For the benefit of those blessed with youth, Infiniti appeared in the late 1980s as a luxury offshoot of Nissan. Unlike Toyota’s luxury brand Lexus, which was born around the same time, Infinity stayed away from Europe. Now that has changed.
There are three model series. The ‘G’ comprises a saloon, a coupé and a convertible on a 2850mm wheelbase. The saloon, with an overall length of 4775mm, is squarely in the premium executive class: the Mercedes E-class and BMW 5-series saloons are a little longer overall (4868mm and 4841mm respectively) and in the wheelbase (2874mm and 2888mm). The coupé (4655mm) and convertible (4660mm) also compare closely with their Mercedes E-class equivalents (both 4698mm). The ‘G’ range uses a single 3.7-litre V6 petrol engine, delivering 320PS at a rather lively 7000rpm.
With a 2900mm wheelbase and overall length of 4945mm, Infiniti’s ‘M’ saloon was designed for European tastes in ride and handling. Deliveries to customers are scheduled to kick off in September. The M is rear-wheel drive with its engine and gearbox mounted largely inside the wheelbase. Diesel and petrol versions are available; a hybrid variant will be along next year. Interestingly, the M uses anti-noise — played over the sound system — to counteract low-frequency cabin noise.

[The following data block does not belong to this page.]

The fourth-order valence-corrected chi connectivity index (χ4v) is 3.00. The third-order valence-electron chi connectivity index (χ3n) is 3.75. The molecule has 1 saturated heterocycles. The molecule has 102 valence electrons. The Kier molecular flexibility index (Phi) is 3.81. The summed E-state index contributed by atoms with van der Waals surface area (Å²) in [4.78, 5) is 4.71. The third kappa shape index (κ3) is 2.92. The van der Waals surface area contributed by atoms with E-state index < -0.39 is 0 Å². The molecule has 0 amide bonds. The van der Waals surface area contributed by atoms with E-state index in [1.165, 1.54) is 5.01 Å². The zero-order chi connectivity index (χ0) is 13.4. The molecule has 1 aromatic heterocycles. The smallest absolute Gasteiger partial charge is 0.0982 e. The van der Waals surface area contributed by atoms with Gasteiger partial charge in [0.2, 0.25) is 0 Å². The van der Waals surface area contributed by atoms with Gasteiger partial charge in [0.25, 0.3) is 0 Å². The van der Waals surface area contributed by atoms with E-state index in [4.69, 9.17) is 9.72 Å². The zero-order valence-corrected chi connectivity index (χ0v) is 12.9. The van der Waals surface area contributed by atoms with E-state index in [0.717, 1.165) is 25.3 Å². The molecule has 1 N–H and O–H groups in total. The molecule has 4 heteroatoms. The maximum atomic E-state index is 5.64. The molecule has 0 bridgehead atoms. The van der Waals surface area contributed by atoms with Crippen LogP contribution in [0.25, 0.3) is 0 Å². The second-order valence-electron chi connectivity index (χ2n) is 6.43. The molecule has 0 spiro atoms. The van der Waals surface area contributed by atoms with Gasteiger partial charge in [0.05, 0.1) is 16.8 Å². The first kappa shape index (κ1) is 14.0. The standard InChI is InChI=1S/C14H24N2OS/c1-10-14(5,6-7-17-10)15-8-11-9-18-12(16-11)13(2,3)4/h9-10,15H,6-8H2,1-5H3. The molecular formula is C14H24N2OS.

Infiniti EX 30d.
Infiniti’s EX and FX are ‘crossover’ cars. They have four-wheel drive, but their structures and running-gear are set up for road driving.
The EX is the smaller of the two models, with a wheelbase of 2800mm and an overall length of 4645mm for the diesel model. The FX is longer by 85mm in the wheelbase and 220mm overall. The same three-litre diesel and 3.7-litre petrol V6s are available in both models; the FX can also be had with a five-litre V8.
The new diesel engine
Designated V9X, Infiniti’s new V6 diesel has been developed in Europe by an engineering team from Infiniti, Renault and Nissan. It is built in Cleon in France. The unit will also be used in various models from Renault and Nissan as part of a variety of different drivetrains, and it complies with EU5 emission levels.